The government has set its sights on improving levels of literacy and numeracy. The Education Secretary reportedly plans a White Paper for 2022. The 2021 Budget saw the Chancellor announce a new, UK-wide £560m numeracy programme called Multiply.
There have long been concerns that new arrivals to the labour market in England, including graduates, lack basic skills. A 2019 survey published by the CBI found that one quarter of employers were dissatisfied with school/college/university leavers’ basic skills. A 2016 OECD study suggested around one in ten of all university students in England have numeracy or literacy levels below Level 2 - and recommended strengthening expectations for 16-19 education.
GCSE Maths and English are compulsory for all students in England and will inevitably form a key pillar of any literacy and numeracy strategy. As the government prepares its White Paper, it should reflect on two points in particular.
First: reformed GCSEs in Maths and English were taken by young people in England for the first time in 2017, with the reforms driven in part by concerns among employers about literacy and numeracy among workers.
The majority of this 2017 cohort are still in full-time education (indeed, it was this cohort that passed the symbolic 50% target for university entry in 2019). Many will only complete their education in summer 2022.
As such, it’s too soon to evaluate the effects of the reformed GCSEs in Maths and English on literacy and numeracy in the workforce. To really understand what effect these new GCSEs will have on new entrants to the labour market, we will have to wait until around 2023.
However, the time lag between students taking compulsory Maths and English qualifications and their arrival into the labour market points to a second important issue for debate on literacy and numeracy after 16: young people may forget what they have learnt.
A key feature of England’s education system is that while education or training is compulsory to 18 (with most remaining in education until their early 20s), Maths and English are only compulsory to 16 - despite literacy and numeracy being widely held up as essential skills by employers.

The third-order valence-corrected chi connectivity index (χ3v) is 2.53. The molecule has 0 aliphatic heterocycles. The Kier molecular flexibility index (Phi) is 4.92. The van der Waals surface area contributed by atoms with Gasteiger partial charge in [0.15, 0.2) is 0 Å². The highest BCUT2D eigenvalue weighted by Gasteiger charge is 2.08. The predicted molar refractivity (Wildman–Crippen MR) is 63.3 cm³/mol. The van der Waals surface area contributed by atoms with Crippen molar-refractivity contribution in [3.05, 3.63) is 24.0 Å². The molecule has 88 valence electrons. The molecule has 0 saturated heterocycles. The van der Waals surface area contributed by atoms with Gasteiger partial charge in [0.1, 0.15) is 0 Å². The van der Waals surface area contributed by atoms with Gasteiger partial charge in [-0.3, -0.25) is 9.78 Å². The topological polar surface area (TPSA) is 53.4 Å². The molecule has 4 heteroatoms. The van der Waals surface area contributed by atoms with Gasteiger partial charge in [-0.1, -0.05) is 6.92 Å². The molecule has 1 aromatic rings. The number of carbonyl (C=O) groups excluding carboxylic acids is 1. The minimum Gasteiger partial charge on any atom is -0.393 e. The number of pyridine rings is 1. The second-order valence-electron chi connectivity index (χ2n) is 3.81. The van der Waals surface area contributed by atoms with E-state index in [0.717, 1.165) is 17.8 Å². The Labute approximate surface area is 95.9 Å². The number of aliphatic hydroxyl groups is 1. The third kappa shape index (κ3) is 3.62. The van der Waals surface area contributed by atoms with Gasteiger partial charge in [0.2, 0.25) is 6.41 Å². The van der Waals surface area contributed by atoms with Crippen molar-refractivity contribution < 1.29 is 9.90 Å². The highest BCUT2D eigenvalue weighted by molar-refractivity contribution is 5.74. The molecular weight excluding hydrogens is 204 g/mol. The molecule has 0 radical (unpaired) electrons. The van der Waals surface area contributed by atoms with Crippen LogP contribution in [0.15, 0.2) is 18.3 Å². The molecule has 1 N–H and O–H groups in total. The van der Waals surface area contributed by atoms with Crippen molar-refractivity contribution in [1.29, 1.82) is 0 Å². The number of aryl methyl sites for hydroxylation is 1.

Only those Level 3 students who do not achieve the government’s threshold for a GCSE ‘pass’ are required to keep studying the subjects, and a small minority choose A-levels in Maths or English.
Put another way, England’s education system assumes that literacy and numeracy skills acquired by 16 are banked permanently by young people.
However, if young people don’t enter the labour market until another two to five years later, do they retain the literacy and numeracy skills they acquire when studying for their GCSEs?
When large employers report problems with the literacy and numeracy of new arrivals to the labour market, the issue may not be content – whether the right skills are part of the national curriculum – but rather, timing, i.e. when young people learn these skills.
This points to a number of options that should be considered in the coming White Paper on literacy and numeracy.
For example: should there be more opportunities for young people to ‘top-up’ their literacy and numeracy skills through the final stages of their education after 16? What opportunities are there for young people to assess whether their literacy and numeracy abilities are falling behind? Should exam boards enable students to sit mini, follow-on assessments to ‘renew’ their GCSE Maths and English skills? While the government has reportedly considered a minimum GCSE entry bar to university, should the focus not be on retention of basic skills through higher education?
More broadly, do policymakers need to reframe the way we think about GCSEs in Maths and English from ‘snapshots’ of attainment at 16 to ‘living qualifications’ young people are expected to refresh and return to?
There are many ways in which policymakers might want to explore how to make more of GCSE Maths and English in tackling the literacy and numeracy challenge. AQi will be exploring them in the coming months.